With strong financial markets in 2017 and market volatility surfacing in early 2018, it is timely to delve deeper into the performance and allocation trends of larger versus smaller endowments and foundations (E&Fs), as segmented by their total asset size.
This paper examines 85 E&Fs using aggregate data from BNY Mellon’s Asset Strategy View® solution to observe performance and asset allocation trends through year-end 2017.
To provide broader context for this analysis, for the larger universe of 116 E&Fs tracked by BNY Mellon, the 10-year average return ending December 31, 2017, was 5.35%.1 With this long-term return average in mind, it is important to note that with spending rates net of investment and administration fees averaging just around 4.4% per year for endowments and 5.4% and 4.8% per year respectively for private and community foundations, long-term returns are potentially insufficient to maintain the principal assets of E&Fs after spending, inflation and costs.2,3
Clearly, E&Fs face ongoing challenges including performance, risk mitigation and fundamental choices about whether to choose an in-house versus outsourcing investment management model versus a hybrid approach. In 2017, Harvard, the world’s largest endowment, began to shift away from its hybrid model by dramatically scaling back its 230-person in-house investment staff and making other changes to reduce organizational complexity and outsource more of its investment portfolios.4 E&Fs of all sizes are likely grappling with similar questions about the how to best deploy their resources to achieve their investment objectives. Are there opportunities for larger and smaller institutions to share information about how to optimize their investment process and supporting operating models? What best practices can be shared about investment tools, resourcing, governance and other areas among E&Fs?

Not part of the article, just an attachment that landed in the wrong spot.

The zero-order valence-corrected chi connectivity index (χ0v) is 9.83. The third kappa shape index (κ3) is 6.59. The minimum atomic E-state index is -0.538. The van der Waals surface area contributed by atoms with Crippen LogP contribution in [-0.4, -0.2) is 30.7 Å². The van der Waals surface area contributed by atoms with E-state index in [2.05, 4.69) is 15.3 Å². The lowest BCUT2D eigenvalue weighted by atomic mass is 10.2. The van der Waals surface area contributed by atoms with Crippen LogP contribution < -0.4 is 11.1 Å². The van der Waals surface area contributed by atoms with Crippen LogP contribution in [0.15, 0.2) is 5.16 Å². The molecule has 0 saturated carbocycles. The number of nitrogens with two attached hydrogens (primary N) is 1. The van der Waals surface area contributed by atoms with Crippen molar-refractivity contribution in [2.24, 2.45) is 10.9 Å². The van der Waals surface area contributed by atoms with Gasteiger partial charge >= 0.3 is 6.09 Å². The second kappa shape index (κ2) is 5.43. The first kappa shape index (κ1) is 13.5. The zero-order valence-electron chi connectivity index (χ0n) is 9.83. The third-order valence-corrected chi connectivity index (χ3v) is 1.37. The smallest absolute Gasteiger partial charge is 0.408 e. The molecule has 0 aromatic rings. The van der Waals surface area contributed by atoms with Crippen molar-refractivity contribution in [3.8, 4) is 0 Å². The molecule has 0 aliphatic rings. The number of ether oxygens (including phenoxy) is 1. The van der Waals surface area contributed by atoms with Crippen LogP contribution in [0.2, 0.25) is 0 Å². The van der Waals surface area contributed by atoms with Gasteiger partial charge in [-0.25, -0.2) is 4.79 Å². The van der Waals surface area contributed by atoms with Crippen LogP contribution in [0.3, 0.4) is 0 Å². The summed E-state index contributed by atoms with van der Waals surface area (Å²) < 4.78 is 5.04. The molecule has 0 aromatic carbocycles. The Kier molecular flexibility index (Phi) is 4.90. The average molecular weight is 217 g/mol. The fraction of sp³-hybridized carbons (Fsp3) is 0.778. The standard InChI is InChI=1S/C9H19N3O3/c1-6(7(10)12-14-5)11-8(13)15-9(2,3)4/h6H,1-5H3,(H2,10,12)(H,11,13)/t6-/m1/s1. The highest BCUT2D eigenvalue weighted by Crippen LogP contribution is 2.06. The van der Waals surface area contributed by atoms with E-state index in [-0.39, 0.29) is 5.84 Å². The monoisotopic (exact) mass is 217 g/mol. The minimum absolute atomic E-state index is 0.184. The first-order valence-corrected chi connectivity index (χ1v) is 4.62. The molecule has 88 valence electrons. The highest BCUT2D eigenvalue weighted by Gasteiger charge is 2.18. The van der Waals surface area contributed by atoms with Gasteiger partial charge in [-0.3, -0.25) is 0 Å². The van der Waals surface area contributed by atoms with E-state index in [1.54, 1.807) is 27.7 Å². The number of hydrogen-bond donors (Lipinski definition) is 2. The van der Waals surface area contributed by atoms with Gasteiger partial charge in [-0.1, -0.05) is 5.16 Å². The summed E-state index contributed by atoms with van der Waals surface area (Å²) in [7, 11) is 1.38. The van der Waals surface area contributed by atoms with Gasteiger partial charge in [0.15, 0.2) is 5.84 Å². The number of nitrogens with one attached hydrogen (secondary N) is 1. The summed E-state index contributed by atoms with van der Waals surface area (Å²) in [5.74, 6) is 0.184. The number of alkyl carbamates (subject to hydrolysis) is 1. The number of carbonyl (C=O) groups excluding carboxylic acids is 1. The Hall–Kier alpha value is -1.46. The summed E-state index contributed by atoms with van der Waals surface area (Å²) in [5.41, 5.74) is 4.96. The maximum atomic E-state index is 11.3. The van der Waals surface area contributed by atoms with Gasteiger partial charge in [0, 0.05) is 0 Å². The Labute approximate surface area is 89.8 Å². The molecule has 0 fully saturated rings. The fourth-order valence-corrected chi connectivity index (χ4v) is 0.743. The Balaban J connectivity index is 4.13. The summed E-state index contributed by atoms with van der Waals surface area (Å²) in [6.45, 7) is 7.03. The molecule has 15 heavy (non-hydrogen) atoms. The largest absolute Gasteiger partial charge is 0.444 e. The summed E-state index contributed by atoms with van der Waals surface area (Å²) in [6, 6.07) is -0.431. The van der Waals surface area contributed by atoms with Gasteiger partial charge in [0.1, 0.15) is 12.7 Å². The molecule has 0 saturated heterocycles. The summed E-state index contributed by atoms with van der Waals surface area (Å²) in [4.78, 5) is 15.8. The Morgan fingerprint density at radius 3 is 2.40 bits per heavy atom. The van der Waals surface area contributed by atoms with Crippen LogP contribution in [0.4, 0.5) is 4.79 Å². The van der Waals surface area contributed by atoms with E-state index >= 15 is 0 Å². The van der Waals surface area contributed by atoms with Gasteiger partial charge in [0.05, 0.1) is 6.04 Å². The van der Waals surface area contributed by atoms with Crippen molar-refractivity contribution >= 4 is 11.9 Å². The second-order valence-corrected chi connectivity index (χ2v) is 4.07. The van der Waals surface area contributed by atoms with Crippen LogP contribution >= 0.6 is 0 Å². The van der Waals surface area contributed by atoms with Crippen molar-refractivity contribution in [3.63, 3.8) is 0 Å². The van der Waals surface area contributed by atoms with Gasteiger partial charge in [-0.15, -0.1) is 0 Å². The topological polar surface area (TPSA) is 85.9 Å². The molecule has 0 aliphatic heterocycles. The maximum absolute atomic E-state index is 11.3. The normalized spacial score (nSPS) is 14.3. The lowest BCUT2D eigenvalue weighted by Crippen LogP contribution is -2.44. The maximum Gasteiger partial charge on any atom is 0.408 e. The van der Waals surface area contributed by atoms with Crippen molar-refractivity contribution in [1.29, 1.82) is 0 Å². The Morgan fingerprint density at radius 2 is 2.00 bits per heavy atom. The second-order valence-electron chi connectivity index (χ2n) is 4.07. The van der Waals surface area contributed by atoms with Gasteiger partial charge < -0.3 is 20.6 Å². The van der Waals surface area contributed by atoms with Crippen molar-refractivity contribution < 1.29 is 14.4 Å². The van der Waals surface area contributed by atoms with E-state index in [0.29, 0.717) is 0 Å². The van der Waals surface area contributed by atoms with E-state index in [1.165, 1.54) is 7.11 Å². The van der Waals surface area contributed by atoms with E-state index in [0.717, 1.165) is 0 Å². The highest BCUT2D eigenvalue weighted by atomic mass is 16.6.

E&Fs head into 2018 with some new challenges as a result of the recent tax overhaul passed in late 2017. Under the U.S. Tax Cuts and Jobs Act (TCJA), wealthy endowments face the new challenge of the 1.4% tax on their investment earnings. While the new tax only applies to private colleges and endowments with net assets of $500,000 or more per student — only about 30 such institutions are immediately affected — that number is expected to grow in the next few years as endowment values grow.5 It remains to be seen how charitable and alumni giving will be affected by TCJA’s increased standard deduction for individuals. With tax breaks allowable only for those who itemize—and fewer families expected to itemize their deductions—it is possible that some non-profit organizations might see a decline in donor funding with potential impacts on asset allocation.
E&Fs face myriad market and regulatory challenges in 2018, notably, the early months of 2018 showing increased volatility, tax reform impacts, and anticipated increases in interest rates. With these dynamics in mind, BNY Mellon will continue to monitor and report on material trends in asset performance and asset allocations for E&Fs.
1 The 10-year return cited here is based on BNY Mellon’s universe of 116 endowments and foundations, which consists of BNY Mellon client data and external sources. This data set was used to show longer term trends since Asset Strategy View®, the solution leveraged for most of this study, does not extend 10 years in history.
2 NACUBO-Commonfund Study of Endowments (2017) page 7. National Association of College and University Business Officers and Commonfund Institute.
3 2016 Council on Foundations-Commonfund Study of Investment of Endowment for Private and Community Foundations® Press release July 14, 2017; Retrieved from: https://www.commonfund.org/wp-content/uploads/2017/07/CCSF-2016-Press-Release-FINAL.pdf
4 McDonald, M. Bloomberg.com “Harvard’s New Fund Manager, Copying Yale, Will Farm Out Money,” January 25, 2017 Retrieved from: https://www.bloomberg.com/news/articles/2017-01-25/harvard-says-endowment-will-outsource-most-management-cut-jobs
5 Seltzer, R. Inside Higher Ed. (2018, January 5) Estimating the Endowment Tax’s Future. Retrieved from https://www.insidehighered.com/news/2018/01/04/dozens-more-colleges-will-pay-endowment-taxes-if-growth-rates-continue
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